Jacques Caussin was living in Detroit when he brought a modernism show to Palm Springs in 2001. A dealer of 1930s to 1960s design, he had been consulting for the producer of a modernism show in Miami when he discovered the desert’s midcentury modern architecture and decided this was “the right place at the right time” for a similar show. In 2006, the show metamorphosed into Modernism Week, which he now chairs. Caussin lives in a William Krisel-designed Twin Palms house he purchased in 2003, a year after he moved here full time. His most recent modern-style purchase: Philippe Starck’s Louis Ghost chair.
What is the most exciting aspect of this year’s Modernism Week?
We are able to offer tours of Sunnylands, the Annenberg estate.
How many Modernism Week events do you attend yourself?
I attend as many lectures as possible because of the quality of the lecturers, and it gives me a chance to learn something specific that I was not as knowledgeable about as I could be.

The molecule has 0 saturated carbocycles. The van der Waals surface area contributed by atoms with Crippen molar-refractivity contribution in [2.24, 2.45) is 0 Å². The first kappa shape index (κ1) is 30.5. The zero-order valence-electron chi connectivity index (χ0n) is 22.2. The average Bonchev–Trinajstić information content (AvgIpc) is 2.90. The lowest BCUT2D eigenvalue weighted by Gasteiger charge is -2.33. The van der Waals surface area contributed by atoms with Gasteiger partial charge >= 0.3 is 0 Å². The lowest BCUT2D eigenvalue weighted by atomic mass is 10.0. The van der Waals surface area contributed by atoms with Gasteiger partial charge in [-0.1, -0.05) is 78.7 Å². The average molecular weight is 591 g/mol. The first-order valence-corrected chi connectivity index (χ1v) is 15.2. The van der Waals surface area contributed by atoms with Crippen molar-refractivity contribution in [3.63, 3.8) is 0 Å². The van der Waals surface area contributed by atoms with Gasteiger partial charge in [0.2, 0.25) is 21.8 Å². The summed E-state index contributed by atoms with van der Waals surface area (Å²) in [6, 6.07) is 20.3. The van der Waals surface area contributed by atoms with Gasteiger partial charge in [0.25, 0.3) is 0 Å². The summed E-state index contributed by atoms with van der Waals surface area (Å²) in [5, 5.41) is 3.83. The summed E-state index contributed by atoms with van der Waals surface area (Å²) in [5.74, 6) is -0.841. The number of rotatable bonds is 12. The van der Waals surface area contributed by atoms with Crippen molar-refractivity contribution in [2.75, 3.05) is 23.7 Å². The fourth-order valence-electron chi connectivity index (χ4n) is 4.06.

How much of the year do you spend on Modernism Week?
When the week ends, we have a wrap-up meeting in the afternoon, and at 3 p.m. we have our first meeting for the following year. We already started working on 2013, because some people we want to have as lecturers are booked way in advance.
Who would be your dream presenter at Modernism Week?
I have a long list. Maybe a person in Hollywood who is a very strong preservationist — somebody like Diane Keaton or Brad Pitt.
Modernism Week has grown to 11 days (Feb. 16-26). Do you foresee a Modernism Month?
Do you want me dead? [Laughs] No, but I could see two weeks a few months apart — something in the fall and the traditional event. Modernism Week will always be in February because the organization that produces the Modernism Show has always wanted to have it on President’s Day to attract people from all over. We do attract people from all over, and now I presume we could do it anytime; but I could see something in October. We had a little bit of that last October when Docomomo International [a nonprofit dedicated to documentation and conservation of modern sites] asked us to participate in its annual tour. We arranged a few double-decker bus tours and, with only a month to merchandise it, sold out two of three tours. It was one more thing that made us realize we have a really strong following.